The glee with which many in Thailand are buying, owning and sharing photos of 'look thep' (child angel) dolls is for the majority of people puzzling and, ultimately, worrying.
The media hype surrounding the lifelike imported dolls is confounding enough, but when airlines, restaurants and entertainment venues are willing to issue seats for these playthings, it's as though society has moved into the Twilight Zone rather than merely skirting its edges as usual.
Perhaps most bizarrely, some owners have hired private tutors for their dolls.
That people can go so far as to view their toys as living human beings became evident this month when Thai Smile Airways, responding to "increasing demand", began allowing doll owners to book separate passenger seats for their child angels.
The customers don't want their dolls stored in or among luggage.
Owners are willing to pay for meals for their dolls at restaurants. Entertainment company BEC-Tero has agreed to sell seats for the dolls at its upcoming "Disney on Ice" show.
Shops offer jewellery and clothing specifically for the toys. Beauty salons arrange hair and makeup sessions.
Much the same is happening in North America and Europe, where the craze has also taken hold, but perhaps only in Thailand do the owners have Buddhist monks bless their dolls in the belief these inanimate objects can then bring them bring luck and prosperity.
This strange conjecture - and the popularity in general of the dolls in Thailand - are traceable to celebrity owners of 'look thep' dolls. Their influence on the public is acute, and not always positive.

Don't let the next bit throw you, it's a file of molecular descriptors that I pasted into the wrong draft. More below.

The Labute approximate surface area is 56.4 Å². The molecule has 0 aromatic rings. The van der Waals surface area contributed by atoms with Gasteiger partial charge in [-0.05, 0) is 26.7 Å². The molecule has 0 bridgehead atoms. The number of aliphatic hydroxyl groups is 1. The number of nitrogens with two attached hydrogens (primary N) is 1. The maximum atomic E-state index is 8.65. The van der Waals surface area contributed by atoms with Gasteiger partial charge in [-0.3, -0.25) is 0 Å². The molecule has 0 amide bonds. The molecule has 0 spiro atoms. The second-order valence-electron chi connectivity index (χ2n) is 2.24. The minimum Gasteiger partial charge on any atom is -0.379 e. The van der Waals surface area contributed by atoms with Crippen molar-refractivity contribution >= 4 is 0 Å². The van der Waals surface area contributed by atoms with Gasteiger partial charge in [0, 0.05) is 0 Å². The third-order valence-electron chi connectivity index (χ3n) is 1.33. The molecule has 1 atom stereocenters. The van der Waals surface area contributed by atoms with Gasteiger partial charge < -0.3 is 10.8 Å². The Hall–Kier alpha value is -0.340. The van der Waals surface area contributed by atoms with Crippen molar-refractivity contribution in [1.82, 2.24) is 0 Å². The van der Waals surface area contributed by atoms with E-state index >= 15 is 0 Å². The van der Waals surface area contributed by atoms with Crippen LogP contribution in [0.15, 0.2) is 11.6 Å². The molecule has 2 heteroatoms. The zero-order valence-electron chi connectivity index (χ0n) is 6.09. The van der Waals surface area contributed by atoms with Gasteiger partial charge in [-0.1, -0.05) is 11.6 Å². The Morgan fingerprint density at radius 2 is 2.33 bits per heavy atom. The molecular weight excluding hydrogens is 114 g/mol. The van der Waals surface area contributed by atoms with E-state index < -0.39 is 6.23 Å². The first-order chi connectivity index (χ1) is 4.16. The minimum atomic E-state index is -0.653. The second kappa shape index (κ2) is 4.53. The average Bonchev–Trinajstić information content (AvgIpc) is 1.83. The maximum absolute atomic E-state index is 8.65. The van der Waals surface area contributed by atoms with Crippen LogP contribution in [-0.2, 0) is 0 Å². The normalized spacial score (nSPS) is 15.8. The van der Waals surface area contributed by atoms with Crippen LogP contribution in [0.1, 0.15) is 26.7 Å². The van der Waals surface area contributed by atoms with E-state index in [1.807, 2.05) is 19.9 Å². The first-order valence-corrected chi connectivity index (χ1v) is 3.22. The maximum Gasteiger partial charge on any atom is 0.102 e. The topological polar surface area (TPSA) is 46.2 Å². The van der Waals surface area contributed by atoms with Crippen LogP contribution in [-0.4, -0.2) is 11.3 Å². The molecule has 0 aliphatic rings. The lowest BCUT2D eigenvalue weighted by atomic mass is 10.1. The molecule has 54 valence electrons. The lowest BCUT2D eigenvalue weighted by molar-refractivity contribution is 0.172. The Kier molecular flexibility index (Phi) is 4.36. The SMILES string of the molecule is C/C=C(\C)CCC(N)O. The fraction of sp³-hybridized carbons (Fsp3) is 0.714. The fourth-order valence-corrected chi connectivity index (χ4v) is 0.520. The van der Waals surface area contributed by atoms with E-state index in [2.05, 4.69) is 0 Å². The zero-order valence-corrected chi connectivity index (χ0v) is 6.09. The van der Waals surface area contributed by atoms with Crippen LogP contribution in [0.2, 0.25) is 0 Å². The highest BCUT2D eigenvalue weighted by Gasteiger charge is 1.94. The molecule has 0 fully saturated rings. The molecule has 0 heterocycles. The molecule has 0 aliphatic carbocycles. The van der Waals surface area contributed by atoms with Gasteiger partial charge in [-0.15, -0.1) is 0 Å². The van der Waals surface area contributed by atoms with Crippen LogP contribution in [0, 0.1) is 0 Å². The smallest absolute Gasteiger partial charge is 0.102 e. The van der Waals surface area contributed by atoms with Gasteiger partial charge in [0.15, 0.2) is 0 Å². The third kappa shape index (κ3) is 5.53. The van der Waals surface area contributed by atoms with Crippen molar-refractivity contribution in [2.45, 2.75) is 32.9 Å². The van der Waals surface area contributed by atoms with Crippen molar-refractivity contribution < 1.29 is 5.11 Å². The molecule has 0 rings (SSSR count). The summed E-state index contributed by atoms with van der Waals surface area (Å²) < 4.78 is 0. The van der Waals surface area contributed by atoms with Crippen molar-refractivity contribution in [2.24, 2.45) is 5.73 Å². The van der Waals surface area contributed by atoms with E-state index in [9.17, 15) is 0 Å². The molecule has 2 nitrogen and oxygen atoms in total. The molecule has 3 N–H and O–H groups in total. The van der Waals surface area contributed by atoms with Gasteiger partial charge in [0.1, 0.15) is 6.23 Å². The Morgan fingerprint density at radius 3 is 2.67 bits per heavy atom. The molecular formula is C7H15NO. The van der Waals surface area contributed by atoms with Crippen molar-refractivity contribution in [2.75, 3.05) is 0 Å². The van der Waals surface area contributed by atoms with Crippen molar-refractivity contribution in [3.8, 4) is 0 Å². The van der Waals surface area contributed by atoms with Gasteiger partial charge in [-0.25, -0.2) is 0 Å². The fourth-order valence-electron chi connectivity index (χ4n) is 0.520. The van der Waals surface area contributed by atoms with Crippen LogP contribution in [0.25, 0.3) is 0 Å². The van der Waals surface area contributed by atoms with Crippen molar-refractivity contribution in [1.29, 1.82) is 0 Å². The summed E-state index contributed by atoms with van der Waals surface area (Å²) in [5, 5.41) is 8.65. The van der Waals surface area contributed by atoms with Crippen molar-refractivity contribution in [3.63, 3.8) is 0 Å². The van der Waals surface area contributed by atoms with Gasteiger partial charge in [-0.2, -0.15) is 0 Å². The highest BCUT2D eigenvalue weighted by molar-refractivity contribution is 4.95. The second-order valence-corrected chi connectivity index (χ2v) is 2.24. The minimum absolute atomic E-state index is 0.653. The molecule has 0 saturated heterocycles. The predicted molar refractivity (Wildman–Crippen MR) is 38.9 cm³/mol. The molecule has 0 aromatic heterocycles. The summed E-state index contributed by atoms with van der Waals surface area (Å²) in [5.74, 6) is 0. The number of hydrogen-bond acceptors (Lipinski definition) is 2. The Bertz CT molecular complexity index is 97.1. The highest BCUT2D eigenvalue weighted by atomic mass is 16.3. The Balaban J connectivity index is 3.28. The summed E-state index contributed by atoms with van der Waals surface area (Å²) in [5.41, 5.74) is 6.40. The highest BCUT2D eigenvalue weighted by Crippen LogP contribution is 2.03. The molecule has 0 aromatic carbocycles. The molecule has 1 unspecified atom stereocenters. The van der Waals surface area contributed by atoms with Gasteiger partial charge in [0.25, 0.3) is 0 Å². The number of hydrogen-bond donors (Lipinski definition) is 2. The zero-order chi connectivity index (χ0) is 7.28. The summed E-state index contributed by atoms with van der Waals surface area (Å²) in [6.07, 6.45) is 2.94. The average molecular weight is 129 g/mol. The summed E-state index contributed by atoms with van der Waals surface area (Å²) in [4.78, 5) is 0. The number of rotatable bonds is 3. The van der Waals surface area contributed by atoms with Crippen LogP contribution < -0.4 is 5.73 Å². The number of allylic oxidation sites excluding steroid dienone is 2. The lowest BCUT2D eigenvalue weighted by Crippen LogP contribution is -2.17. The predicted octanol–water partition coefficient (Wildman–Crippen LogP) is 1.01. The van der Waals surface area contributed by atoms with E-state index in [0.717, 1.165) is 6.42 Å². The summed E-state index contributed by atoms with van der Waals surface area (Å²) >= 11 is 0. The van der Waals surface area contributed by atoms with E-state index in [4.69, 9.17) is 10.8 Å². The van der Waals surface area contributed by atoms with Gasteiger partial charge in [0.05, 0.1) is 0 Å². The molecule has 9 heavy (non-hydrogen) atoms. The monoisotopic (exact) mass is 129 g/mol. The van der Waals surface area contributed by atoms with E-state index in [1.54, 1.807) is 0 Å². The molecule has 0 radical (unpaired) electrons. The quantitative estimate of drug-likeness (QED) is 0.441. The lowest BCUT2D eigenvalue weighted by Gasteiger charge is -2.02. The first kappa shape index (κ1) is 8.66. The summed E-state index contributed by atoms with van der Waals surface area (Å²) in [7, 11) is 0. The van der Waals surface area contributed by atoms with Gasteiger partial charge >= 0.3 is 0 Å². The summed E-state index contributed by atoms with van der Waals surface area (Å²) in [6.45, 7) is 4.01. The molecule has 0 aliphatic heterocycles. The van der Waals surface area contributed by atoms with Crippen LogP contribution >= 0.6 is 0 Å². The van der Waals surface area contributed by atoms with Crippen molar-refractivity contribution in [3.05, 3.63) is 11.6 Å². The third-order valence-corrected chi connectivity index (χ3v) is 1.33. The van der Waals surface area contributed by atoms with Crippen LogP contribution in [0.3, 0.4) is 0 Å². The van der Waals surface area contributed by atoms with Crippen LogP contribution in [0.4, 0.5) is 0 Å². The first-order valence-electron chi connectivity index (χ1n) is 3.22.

While some monks have flatly disassociated the dolls from Buddhist teachings, others are willing to go along with the superstitious mindset that allows owners to believe the spirits of angels inhabit their toys.
Monks bless newly purchased cars and much more, so this fact comes as no surprise, yet, to their owners, the dolls are not inanimate at all.
They are living children, to be nurtured and raised as their natural offspring. Among those seeking a "substitute" of sorts for a child who died prematurely, this is more understandable. In other cases it is nothing short of alarming.
The government's Mental Health Department has acknowledged that the dolls might afford their owners a measure of emotional support, but it warns against believing that miracles are possible.
On the police concern that the dolls might be used - or have been used - to smuggle drugs onto commercial airlines, we can only hope that airport security will insist on X-raying any toy being carried on board.
Like the rest of the world, Thailand has seen doll fads before.
Many people became unnaturally attached to their tamagochi, the electronic pets of the 1970s whose "survival" depended on regular feeding, and the similarly over-hyped and far more expensive Blythe and Furby dolls. None of those, however, took their owners into the realm of the supernatural.
The least superstitious diner is still going to feel uncomfortable seated at a restaurant next to a table where a child angel is being served its own meal.
More superstitious Thais in this increasingly fragile society might shun the dolls in fear of the power they possess and then find themselves seated next to one on a plane.
The owners of airlines, beauty parlours and restaurants should set aside business interests and do what they can to stymie the hype rather than encourage it. Reasonable voices must be heard and heeded. The customer, in this case, isn't always right.
The Nation is a member of The Straits Times media partner Asia News Network, a grouping of 22 newspapers seeking to promote coverage of Asian affairs.